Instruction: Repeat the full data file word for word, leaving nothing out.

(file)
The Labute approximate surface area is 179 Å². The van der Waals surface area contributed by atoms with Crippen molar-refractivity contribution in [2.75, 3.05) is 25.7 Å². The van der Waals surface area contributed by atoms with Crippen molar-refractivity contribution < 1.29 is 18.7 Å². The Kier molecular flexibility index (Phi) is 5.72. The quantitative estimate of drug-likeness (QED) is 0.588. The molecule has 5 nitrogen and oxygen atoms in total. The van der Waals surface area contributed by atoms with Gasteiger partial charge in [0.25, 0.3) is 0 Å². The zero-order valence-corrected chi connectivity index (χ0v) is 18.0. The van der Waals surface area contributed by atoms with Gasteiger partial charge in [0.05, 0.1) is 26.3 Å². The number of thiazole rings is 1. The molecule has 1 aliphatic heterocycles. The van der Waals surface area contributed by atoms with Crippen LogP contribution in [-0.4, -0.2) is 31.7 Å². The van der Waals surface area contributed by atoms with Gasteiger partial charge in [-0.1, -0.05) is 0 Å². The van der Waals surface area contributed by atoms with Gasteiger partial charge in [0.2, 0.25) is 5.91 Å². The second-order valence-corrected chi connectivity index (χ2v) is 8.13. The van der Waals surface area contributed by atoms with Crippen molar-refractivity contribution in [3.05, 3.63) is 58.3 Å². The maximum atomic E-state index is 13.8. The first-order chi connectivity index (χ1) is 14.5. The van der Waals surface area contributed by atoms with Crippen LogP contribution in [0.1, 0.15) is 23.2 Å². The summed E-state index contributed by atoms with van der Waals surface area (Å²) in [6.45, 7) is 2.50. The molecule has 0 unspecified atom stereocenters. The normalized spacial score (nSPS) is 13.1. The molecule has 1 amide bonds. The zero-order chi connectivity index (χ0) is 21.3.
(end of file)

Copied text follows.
The Labute approximate surface area is 179 Å². The van der Waals surface area contributed by atoms with Crippen molar-refractivity contribution in [2.75, 3.05) is 25.7 Å². The van der Waals surface area contributed by atoms with Crippen molar-refractivity contribution < 1.29 is 18.7 Å². The Kier molecular flexibility index (Phi) is 5.72. The quantitative estimate of drug-likeness (QED) is 0.588. The molecule has 5 nitrogen and oxygen atoms in total. The van der Waals surface area contributed by atoms with Gasteiger partial charge in [0.25, 0.3) is 0 Å². The zero-order valence-corrected chi connectivity index (χ0v) is 18.0. The van der Waals surface area contributed by atoms with Gasteiger partial charge in [0.05, 0.1) is 26.3 Å². The number of thiazole rings is 1. The molecule has 1 aliphatic heterocycles. The van der Waals surface area contributed by atoms with Crippen LogP contribution in [-0.4, -0.2) is 31.7 Å². The van der Waals surface area contributed by atoms with Gasteiger partial charge in [-0.1, -0.05) is 0 Å². The van der Waals surface area contributed by atoms with Gasteiger partial charge in [0.2, 0.25) is 5.91 Å². The second-order valence-corrected chi connectivity index (χ2v) is 8.13. The van der Waals surface area contributed by atoms with Crippen molar-refractivity contribution in [3.05, 3.63) is 58.3 Å². The maximum atomic E-state index is 13.8. The first-order chi connectivity index (χ1) is 14.5. The van der Waals surface area contributed by atoms with Crippen LogP contribution in [0.1, 0.15) is 23.2 Å². The summed E-state index contributed by atoms with van der Waals surface area (Å²) in [6.45, 7) is 2.50. The molecule has 0 unspecified atom stereocenters. The normalized spacial score (nSPS) is 13.1. The molecule has 1 amide bonds. The zero-order chi connectivity index (χ0) is 21.3.